Speaker Pelosi is right that we need commission to look into Capitol riot

Speaker Pelosi is right that we need commission to look into Capitol riot
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As a commission like the 9/11 one gains traction as a way to move past the recent impeachment trial, there is a chance to do a serious exploration of the grey area where free speech can incite criminal behavior. The choice should not be zero sum to protect all speech or curb all speech if violence results. A century ago, the Supreme Court made clear in its decision that the First Amendment was not absolute. It does not protect crying fire in a crowded theater. But as this turbulent century keeps teaching us, we need better tools to protect our constitutional values while also deterring and punishing when justified those who challenge old thinking.

One tool could be the resurrection of an idea in the Violent Radicalization and Homegrown Terrorism Prevention Act of 2007, which overwhelmingly passed the House but swiftly died in the Senate as privacy groups claimed it could label Rosa Parks a terrorist. It is so hard to believe, both then and now, that a nonpartisan group of historians, economists, anthropologists, religious scholars, and others, would not be helpful to understand and to deal with this difficult problem. Yet in hindsight, our politics was growing toxic back then, and it has certainly become worse now.

It is true that the relationship between security and liberty is delicate. The founders understood this, as the often cited line from Benjamin Franklin about liberty and security reminds us. There are times in our history when the government went far in the wrong direction. Just ask Benjamin Bache, publisher of the American Aurora, a partisan newspaper that supported Thomas Jefferson. Under President Adams, a rival of Jefferson, Congress passed the Sedition Act at the close of the 18th century.


The Sedition Act had made it a crime to “print, utter, or publish” a “false, scandalous, and malicious writing” directed against the government so Bache, who referred to Adams as “blind, bald, crippled, and toothless” among other insults, was arrested with the authority of the Sedition Act and died of yellow fever while awaiting trial. The Sedition Act also got a Massachusetts man, David Brown, thrown in jail for 18 months for having one sign which read “Downfall to the Tyrants of America.”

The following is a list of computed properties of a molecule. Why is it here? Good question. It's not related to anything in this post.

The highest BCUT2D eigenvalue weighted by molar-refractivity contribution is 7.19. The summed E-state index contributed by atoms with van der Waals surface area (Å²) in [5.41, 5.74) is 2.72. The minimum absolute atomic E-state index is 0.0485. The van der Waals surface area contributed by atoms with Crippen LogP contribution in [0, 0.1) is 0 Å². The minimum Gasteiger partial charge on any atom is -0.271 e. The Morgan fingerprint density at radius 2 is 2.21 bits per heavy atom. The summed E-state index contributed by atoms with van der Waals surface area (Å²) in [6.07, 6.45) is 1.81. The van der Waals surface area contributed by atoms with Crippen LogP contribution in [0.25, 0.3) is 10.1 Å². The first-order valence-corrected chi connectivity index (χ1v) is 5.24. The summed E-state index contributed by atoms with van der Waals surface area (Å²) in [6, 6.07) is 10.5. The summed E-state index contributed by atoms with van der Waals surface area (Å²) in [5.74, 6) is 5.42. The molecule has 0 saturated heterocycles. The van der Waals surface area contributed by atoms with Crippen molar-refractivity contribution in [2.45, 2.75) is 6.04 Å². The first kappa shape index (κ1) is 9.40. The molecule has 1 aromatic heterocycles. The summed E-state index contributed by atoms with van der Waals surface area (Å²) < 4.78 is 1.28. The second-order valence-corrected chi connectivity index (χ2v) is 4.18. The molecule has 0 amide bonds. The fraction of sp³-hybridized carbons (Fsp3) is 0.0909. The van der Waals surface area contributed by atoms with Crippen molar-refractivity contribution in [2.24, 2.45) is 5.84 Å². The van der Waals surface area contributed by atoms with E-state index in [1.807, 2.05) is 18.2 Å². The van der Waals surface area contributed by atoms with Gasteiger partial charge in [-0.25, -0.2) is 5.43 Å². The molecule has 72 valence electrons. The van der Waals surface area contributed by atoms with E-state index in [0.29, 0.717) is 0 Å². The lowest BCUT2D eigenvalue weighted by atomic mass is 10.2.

In more recent memory, tens of thousands of citizens, including doctors, lawyers, teachers, school kids, and store owners, were forced to spend years surrounded by barbed wire in the middle of a bleak desert simply because they shared the ancestry of the people with whom our country battled. The internment of some 120,000 Japanese Americans during World War Two remains a shameful stain on our history.

We can avoid abhorrent repeats while still protecting our democracy by working to better understand the relationship between free speech and violence. Radical speech is still free speech protected by the Bill of Rights, which shoved the Sedition Act in the dustbin of history. But the moment that someone inspired by such free speech breaks down a barricade and brutally attacks a police officer, the issue moves beyond free speech to whether that individual had engaged in criminal behavior.

The world has changed a great deal since 2007. People now spend most of their days connected on social media, preyed on by a business model that slices and dices our interests and exploits areas we are vulnerable to messaging. Bad actors are taking advantage, leading people down dark paths online and fueling the danger of domestic terrorism.

Several of our leaders know this and are working toward positive change, as Representative Elissa Slotkin of Michigan, a former Central Intelligence Agency analyst, is now the chair of the Intelligence and Counterterrorism Subcommittee of the House Committee on Homeland Security, a position I once held. Slotkin, in whose state armed militants had plotted to kidnap the governor, has spoken often about the need to prevent radical speech from spreading across communities and inspiring violence.

Speaker Nancy Pelosi is right that a commission like the 9/11 one needs to investigate the Capitol riot and how it started. It should build upon sound recommendations on how to update our idea of the relationship between speech and violence. If it does this, it could allow Congress to identify and avoid the mistakes made by John Adams and Franklin Roosevelt, and keep us from punishing innocent people when real danger looms.

Jane Harman is the president of the Woodrow Wilson International Center for Scholars. She served in Congress as a Democratic representative from California and was ranking member on the House Intelligence Committee. Her latest book titled “Insanity Defense: Why Our Failure to Confront Hard National Security Problems Makes Us Less Safe” will come out this spring.